Russia’s Admiral Grigorovich frigate sails to Mediterranean SeaMilitary & Defense September 25, 11:36
Russian lawmaker calls German election outcome ‘predictable’Russian Politics & Diplomacy September 25, 10:46
Russian-Chinese naval drills ‘Joint Sea 2017’ completed in VladivostokMilitary & Defense September 25, 10:29
Independence referendum underway in Iraqi KurdistanWorld September 25, 9:47
Russia and US have no plans to curtail space cooperationScience & Space September 25, 9:30
Denis Matsuev: That extraordinary idea workedSociety & Culture September 25, 8:00
Tehran's top diplomat slams 'fake' empathy from Trump for IraniansWorld September 25, 6:06
Merkel wins Bundestag electionsWorld September 25, 5:37
Expert says North Korea won’t test thermonuclear warhead in Pacific OceanWorld September 25, 4:26
MOSCOW, April 15. /TASS/. A team of scientists of the Moscow Institute of Physics and Technology (MIPT) have created prototypes of "electronic synapses" based on ultra-thin films of hafnium oxide (HfO2). These prototypes could potentially be used in fundamentally new computing systems, the MIPT press service said.
The group of researchers from MIPT have made memristors based on thin-film hafnium oxide and measuring just 40x40 nm2. This nanostructures are able to change their state (conductivity) depending on the passing charge, exhibiting properties similar to biological synapses. "Using new technology, the memristors were integrated in matrices: in the future this technology may be used to design computers that function similar to biological neural networks", MIPT said.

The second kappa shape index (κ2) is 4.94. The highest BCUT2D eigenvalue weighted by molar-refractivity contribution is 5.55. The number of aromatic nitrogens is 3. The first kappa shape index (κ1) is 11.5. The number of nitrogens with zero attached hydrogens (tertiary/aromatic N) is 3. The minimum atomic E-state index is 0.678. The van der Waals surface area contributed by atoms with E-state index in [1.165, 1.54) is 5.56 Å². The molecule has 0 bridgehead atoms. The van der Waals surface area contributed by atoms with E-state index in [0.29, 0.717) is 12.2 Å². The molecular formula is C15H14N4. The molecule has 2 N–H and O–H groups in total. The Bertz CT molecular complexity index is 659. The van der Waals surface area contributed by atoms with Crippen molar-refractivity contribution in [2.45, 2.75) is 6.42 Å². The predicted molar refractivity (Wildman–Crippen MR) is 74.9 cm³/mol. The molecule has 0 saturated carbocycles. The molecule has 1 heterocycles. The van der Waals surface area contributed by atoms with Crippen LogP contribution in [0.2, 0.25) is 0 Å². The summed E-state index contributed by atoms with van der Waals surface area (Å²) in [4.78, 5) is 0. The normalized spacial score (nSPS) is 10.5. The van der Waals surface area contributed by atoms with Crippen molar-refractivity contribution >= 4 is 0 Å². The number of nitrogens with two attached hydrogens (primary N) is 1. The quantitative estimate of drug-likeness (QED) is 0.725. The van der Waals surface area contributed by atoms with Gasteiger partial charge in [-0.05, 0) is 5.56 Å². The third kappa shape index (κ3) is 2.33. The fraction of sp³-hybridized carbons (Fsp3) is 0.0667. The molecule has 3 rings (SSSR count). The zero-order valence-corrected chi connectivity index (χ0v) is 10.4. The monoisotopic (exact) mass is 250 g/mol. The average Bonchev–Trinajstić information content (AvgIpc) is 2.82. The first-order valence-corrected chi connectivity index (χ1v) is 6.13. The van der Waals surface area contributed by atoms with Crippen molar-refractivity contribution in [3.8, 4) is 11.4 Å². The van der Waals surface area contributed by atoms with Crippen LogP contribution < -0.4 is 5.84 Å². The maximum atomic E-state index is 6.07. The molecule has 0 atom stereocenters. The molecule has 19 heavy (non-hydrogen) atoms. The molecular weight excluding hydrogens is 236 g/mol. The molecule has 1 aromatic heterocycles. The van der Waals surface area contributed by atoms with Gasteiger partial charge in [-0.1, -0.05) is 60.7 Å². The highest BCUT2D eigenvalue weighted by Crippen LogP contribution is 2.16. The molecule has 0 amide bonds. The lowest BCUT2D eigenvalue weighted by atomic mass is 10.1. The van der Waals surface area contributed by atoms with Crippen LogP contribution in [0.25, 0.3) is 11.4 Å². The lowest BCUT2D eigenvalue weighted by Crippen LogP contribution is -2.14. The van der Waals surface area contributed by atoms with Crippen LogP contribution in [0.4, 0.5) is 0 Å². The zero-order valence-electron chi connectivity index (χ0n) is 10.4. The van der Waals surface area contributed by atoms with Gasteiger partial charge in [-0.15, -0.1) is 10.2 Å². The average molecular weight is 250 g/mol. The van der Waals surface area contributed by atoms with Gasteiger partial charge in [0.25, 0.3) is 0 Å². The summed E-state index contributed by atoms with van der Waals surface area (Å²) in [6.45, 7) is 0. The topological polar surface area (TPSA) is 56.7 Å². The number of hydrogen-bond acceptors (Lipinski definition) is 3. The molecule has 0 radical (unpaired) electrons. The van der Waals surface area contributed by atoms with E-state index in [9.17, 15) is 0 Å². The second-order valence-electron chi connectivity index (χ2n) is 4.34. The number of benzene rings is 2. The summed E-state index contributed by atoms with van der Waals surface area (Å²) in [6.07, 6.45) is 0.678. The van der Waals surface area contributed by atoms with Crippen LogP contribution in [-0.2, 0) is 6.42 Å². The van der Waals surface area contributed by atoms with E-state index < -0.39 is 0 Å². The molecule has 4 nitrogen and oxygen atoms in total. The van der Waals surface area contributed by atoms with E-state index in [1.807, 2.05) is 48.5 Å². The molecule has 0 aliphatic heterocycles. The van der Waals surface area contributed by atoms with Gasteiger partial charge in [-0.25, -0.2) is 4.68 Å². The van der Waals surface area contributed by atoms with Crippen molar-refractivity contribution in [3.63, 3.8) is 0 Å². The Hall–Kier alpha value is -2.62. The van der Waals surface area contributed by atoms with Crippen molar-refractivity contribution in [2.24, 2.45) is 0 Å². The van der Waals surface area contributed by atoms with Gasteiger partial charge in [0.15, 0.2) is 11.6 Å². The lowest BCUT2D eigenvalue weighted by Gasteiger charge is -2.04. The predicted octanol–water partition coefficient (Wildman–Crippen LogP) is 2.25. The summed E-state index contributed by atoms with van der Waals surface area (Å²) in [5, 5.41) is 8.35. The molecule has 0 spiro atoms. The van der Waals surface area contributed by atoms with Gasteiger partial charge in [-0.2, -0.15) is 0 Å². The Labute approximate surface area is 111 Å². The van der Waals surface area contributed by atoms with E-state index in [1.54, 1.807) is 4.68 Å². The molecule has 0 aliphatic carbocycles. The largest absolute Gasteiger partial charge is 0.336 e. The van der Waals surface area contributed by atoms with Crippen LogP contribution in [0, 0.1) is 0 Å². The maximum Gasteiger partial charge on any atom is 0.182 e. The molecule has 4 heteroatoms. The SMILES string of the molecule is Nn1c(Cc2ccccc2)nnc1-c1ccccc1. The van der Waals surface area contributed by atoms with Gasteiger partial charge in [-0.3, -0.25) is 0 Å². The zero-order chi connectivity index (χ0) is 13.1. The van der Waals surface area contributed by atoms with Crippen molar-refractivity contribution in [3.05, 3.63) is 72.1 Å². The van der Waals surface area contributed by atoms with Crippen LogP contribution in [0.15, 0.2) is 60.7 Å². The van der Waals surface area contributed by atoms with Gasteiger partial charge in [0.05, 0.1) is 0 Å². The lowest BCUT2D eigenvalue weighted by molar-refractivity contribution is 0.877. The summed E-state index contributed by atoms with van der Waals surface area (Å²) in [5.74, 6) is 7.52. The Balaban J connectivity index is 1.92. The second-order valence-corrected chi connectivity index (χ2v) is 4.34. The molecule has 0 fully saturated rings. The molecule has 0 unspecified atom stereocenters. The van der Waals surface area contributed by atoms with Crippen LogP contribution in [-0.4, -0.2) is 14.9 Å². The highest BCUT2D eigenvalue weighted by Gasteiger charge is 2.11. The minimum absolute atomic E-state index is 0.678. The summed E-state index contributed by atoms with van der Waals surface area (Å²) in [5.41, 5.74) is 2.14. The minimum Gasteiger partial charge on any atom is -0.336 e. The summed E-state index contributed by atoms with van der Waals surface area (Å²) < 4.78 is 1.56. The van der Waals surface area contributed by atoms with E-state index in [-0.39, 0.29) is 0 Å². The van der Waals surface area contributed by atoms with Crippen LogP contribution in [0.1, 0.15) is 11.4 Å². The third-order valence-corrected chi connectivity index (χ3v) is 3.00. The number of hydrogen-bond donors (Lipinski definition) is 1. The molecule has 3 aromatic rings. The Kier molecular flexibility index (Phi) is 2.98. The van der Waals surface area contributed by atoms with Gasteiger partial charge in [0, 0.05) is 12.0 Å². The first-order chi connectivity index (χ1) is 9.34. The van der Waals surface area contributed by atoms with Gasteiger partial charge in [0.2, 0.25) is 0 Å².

A synapse is point of connection between neurons, the main function of which is to transmit a signal from one neuron to another. Each neuron may have thousands of synapses, i.e. connect with a large number of other neurons. This means that information can be processed in parallel, rather than sequentially (as in modern computers). This is the reason why "living" neural networks are so immensely effective both in terms of speed and energy consumption in solving large range of tasks, such as image and voice recognition, etc.
Over time, synapses may change their "weight", i.e. their ability to transmit a signal. This property is believed to be the key to understanding the learning and memory functions of the brain. From the physical point of view, synaptic "memory" and "learning" in the brain can be interpreted as follows: the neural connection possesses a certain "conductivity", which is determined by the previous "history" of signals that have passed through the connection. If a synapse transmits a signal from one neuron to another, we can say that it has high "conductivity", and if it does not, we say it has low "conductivity". However, synapses do not simply function in on/off mode; they can have any intermediate "weight" (intermediate conductivity value). Accordingly, if we want to simulate them using certain devices, these devices will also have to have analogous characteristics.